What are Matrices?
Lesson 1 of 10
Objective: SWBAT represent data in a matrix and determine the dimensions of a matrix.
In recent years, my school has not taught matrices in Algebra 1 or Algebra 2 Matrices appear on many college entrance exams, so this class provides students with the opportunity to understand and develop skills in the use of matrices.
Today, the work introduces how matrices can be used to analyze data. The bell work ask students to consider different ways to organize data. After a few minutes of thinking and discussing the bell work students share their ideas. Students usually think of tables and spreadsheets. Some may just make a list. Giving students time to think about different ways to organize the data helps me to determine what commonly comes to mind for students. I may get a student that says a matrix but that is rare.
What is a matrix?
I explain this unit develops how to use a common mathematical tool to organize data for analysis. The tool is called a matrix. I now give students the definition of a matrix to read. Today the students read the definition individually and write down what they do not understand.
After a couple of minutes I have the students discuss the definition with their groups. I move around and listen to what the students are discussing about the definition. The groups need to try and answer the questions members have jotted down. If no one can answer the question then the question will be brought to the class to determine the answer. Students often struggle with the term array. Students may also confused by the notation for matrices.
Once groups have talked for 3-4 minutes, I bring the class back together. I randomly pick a group to see if they have any questions they could not determine as a group. Since matrices are new, someone in the group will always ask a question. I will restate the question to make sure the questions is clear to everyone including myself. l then ask the other groups to answer the question. As I have listened to the discussion so far, I may know which group has a good answer. I may ask that group to explain what was decided in their group. Once the students have given their thoughts on the question I organize the information and make sure the question has been answered correctly. The class continues to ask and answer questions until most questions are answered.
I now want students to make a matrix to describe the data in the bell work. I expect 2 different matrices for the data. We will put both answers on the board. I ask the students to determine whether the matrices are correct. It is generally the case that someone will comment, "So there will be different ways to write the matrices? How can that be?" I try to help the class understand that depending on what we want the rows and columns to represent, we can write the matrix in more than one way. The rows could be the type of shoes or it could be the cities. This is also true for the columns. I ask if there are any other ways to write the matrix. Some students may say we could make a matrix for each city which is correct, but I ask, "Is that a single matrix?"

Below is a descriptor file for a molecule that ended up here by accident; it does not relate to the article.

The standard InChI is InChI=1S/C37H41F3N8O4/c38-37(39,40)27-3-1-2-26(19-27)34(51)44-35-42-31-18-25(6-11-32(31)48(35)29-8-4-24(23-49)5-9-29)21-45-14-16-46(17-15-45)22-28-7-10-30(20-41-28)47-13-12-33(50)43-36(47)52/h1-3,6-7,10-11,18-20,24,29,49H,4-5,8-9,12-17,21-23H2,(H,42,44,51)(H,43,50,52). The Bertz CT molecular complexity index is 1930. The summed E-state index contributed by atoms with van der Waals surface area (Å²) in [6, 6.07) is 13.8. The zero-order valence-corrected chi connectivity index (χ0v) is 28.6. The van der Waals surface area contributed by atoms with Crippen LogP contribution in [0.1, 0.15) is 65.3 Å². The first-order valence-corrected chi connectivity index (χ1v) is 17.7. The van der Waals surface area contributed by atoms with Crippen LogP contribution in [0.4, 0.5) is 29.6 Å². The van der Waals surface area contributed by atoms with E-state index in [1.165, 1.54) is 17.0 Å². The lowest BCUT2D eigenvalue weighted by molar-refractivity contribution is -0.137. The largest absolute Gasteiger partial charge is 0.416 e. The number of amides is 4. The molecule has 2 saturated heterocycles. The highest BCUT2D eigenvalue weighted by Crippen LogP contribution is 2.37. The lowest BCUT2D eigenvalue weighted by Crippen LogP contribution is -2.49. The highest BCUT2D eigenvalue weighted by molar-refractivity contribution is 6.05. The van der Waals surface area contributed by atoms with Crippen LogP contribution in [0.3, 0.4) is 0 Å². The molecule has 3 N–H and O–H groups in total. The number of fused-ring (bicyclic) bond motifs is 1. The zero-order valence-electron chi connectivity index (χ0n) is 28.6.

Now that students see how to write a matrix I want students to understand how they can be used to analyze data. I give students a matrix to analyze. I have groups work together to answer the questions on the worksheet. After a few minutes, different groups put their answers on the board. Once the answers are on the board, I ask a different group to explain how the answers were found. Using this method of sharing gives me a chance to assess multiple groups on understanding of the question.
Students are now given Using Matrices to Analyze Data worksheet. This worksheet has 2 different real world situations where matrices can be used to analyze data. I like the examples that are not what students would think of as big mathematical careers (archeology and sociology). The questions give students the opportunity to see how the matrices are used in these careers. I give students time to work on the worksheet in their groups. I listen to the discussions and answer any questions.
As class ends I ask students to fill out an exit slip. Today the students will answer the following question:
If the principal stops you in the hall and asks what you learned in Precalculus today what would you tell him?
I let students know that they need to be very precise in their answer. Asking this question gives students a chance to think about the learning objective for today. I want answers such as "I learned how to use matrices to answer questions." Some students will say I learned about matrices. These are the students that are either rushing to finish the exit slip or they did not understand the use of matrices.